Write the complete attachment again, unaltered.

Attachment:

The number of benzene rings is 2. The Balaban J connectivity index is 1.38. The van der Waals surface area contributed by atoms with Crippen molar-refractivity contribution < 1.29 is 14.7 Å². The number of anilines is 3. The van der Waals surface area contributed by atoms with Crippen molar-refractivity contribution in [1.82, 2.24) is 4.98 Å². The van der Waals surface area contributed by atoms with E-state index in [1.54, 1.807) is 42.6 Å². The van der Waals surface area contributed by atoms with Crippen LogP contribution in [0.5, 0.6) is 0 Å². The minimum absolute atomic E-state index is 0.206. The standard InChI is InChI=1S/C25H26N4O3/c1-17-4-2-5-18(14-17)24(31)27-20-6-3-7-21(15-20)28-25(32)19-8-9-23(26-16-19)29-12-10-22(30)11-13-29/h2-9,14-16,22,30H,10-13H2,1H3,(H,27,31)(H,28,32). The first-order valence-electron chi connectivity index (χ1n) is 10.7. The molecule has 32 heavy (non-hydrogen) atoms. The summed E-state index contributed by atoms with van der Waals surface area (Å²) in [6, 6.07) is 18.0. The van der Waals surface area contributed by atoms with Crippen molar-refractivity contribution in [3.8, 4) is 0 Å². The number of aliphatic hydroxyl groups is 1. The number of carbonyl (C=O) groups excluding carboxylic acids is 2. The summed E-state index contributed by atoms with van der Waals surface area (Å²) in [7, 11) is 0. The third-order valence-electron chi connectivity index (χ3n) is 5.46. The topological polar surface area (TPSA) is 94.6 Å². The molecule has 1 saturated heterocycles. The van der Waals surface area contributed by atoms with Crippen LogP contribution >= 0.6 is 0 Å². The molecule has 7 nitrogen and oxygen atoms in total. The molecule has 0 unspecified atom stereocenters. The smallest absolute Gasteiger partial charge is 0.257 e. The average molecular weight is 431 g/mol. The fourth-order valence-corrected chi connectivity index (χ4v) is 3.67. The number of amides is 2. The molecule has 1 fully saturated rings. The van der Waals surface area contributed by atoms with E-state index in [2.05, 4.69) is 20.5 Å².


The number of benzene rings is 2. The Balaban J connectivity index is 1.38. The van der Waals surface area contributed by atoms with Crippen molar-refractivity contribution < 1.29 is 14.7 Å². The number of anilines is 3. The van der Waals surface area contributed by atoms with Crippen molar-refractivity contribution in [1.82, 2.24) is 4.98 Å². The van der Waals surface area contributed by atoms with E-state index in [1.54, 1.807) is 42.6 Å². The van der Waals surface area contributed by atoms with Crippen LogP contribution in [0.5, 0.6) is 0 Å². The minimum absolute atomic E-state index is 0.206. The standard InChI is InChI=1S/C25H26N4O3/c1-17-4-2-5-18(14-17)24(31)27-20-6-3-7-21(15-20)28-25(32)19-8-9-23(26-16-19)29-12-10-22(30)11-13-29/h2-9,14-16,22,30H,10-13H2,1H3,(H,27,31)(H,28,32). The first-order valence-electron chi connectivity index (χ1n) is 10.7. The molecule has 32 heavy (non-hydrogen) atoms. The summed E-state index contributed by atoms with van der Waals surface area (Å²) in [6, 6.07) is 18.0. The van der Waals surface area contributed by atoms with Crippen molar-refractivity contribution in [3.8, 4) is 0 Å². The number of aliphatic hydroxyl groups is 1. The number of carbonyl (C=O) groups excluding carboxylic acids is 2. The summed E-state index contributed by atoms with van der Waals surface area (Å²) in [7, 11) is 0. The third-order valence-electron chi connectivity index (χ3n) is 5.46. The topological polar surface area (TPSA) is 94.6 Å². The molecule has 1 saturated heterocycles. The van der Waals surface area contributed by atoms with Crippen LogP contribution >= 0.6 is 0 Å². The molecule has 7 nitrogen and oxygen atoms in total. The molecule has 0 unspecified atom stereocenters. The smallest absolute Gasteiger partial charge is 0.257 e. The average molecular weight is 431 g/mol. The fourth-order valence-corrected chi connectivity index (χ4v) is 3.67. The number of amides is 2. The molecule has 1 fully saturated rings. The van der Waals surface area contributed by atoms with E-state index in [2.05, 4.69) is 20.5 Å².